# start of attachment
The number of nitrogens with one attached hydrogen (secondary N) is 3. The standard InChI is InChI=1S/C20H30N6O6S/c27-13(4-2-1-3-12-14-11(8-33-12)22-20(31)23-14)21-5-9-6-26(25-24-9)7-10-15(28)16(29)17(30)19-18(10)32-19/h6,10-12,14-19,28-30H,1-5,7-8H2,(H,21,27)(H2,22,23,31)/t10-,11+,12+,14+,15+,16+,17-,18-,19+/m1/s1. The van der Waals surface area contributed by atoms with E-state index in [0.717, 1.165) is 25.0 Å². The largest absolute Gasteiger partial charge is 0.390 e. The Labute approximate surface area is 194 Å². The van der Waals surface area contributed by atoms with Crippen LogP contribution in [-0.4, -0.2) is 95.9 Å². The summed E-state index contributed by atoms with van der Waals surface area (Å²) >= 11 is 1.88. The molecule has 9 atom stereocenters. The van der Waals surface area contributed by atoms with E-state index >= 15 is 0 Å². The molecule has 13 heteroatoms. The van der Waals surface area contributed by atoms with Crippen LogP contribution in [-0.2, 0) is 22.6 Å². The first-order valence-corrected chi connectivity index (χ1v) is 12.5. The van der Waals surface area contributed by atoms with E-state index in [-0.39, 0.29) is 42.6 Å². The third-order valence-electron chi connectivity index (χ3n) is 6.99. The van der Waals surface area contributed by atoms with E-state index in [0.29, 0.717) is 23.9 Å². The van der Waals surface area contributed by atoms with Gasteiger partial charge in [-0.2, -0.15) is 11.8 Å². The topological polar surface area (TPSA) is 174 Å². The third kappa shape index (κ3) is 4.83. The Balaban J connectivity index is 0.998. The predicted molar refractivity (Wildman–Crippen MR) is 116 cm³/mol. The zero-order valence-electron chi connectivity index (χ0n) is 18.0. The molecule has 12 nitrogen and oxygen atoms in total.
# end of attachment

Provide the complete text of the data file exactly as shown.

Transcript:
The number of nitrogens with one attached hydrogen (secondary N) is 3. The standard InChI is InChI=1S/C20H30N6O6S/c27-13(4-2-1-3-12-14-11(8-33-12)22-20(31)23-14)21-5-9-6-26(25-24-9)7-10-15(28)16(29)17(30)19-18(10)32-19/h6,10-12,14-19,28-30H,1-5,7-8H2,(H,21,27)(H2,22,23,31)/t10-,11+,12+,14+,15+,16+,17-,18-,19+/m1/s1. The van der Waals surface area contributed by atoms with E-state index in [0.717, 1.165) is 25.0 Å². The largest absolute Gasteiger partial charge is 0.390 e. The Labute approximate surface area is 194 Å². The van der Waals surface area contributed by atoms with Crippen LogP contribution in [-0.4, -0.2) is 95.9 Å². The summed E-state index contributed by atoms with van der Waals surface area (Å²) >= 11 is 1.88. The molecule has 9 atom stereocenters. The van der Waals surface area contributed by atoms with E-state index >= 15 is 0 Å². The molecule has 13 heteroatoms. The van der Waals surface area contributed by atoms with Crippen LogP contribution in [-0.2, 0) is 22.6 Å². The first-order valence-corrected chi connectivity index (χ1v) is 12.5. The van der Waals surface area contributed by atoms with E-state index in [-0.39, 0.29) is 42.6 Å². The third-order valence-electron chi connectivity index (χ3n) is 6.99. The van der Waals surface area contributed by atoms with E-state index in [0.29, 0.717) is 23.9 Å². The van der Waals surface area contributed by atoms with Gasteiger partial charge in [-0.2, -0.15) is 11.8 Å². The topological polar surface area (TPSA) is 174 Å². The third kappa shape index (κ3) is 4.83. The Balaban J connectivity index is 0.998. The predicted molar refractivity (Wildman–Crippen MR) is 116 cm³/mol. The zero-order valence-electron chi connectivity index (χ0n) is 18.0. The molecule has 12 nitrogen and oxygen atoms in total.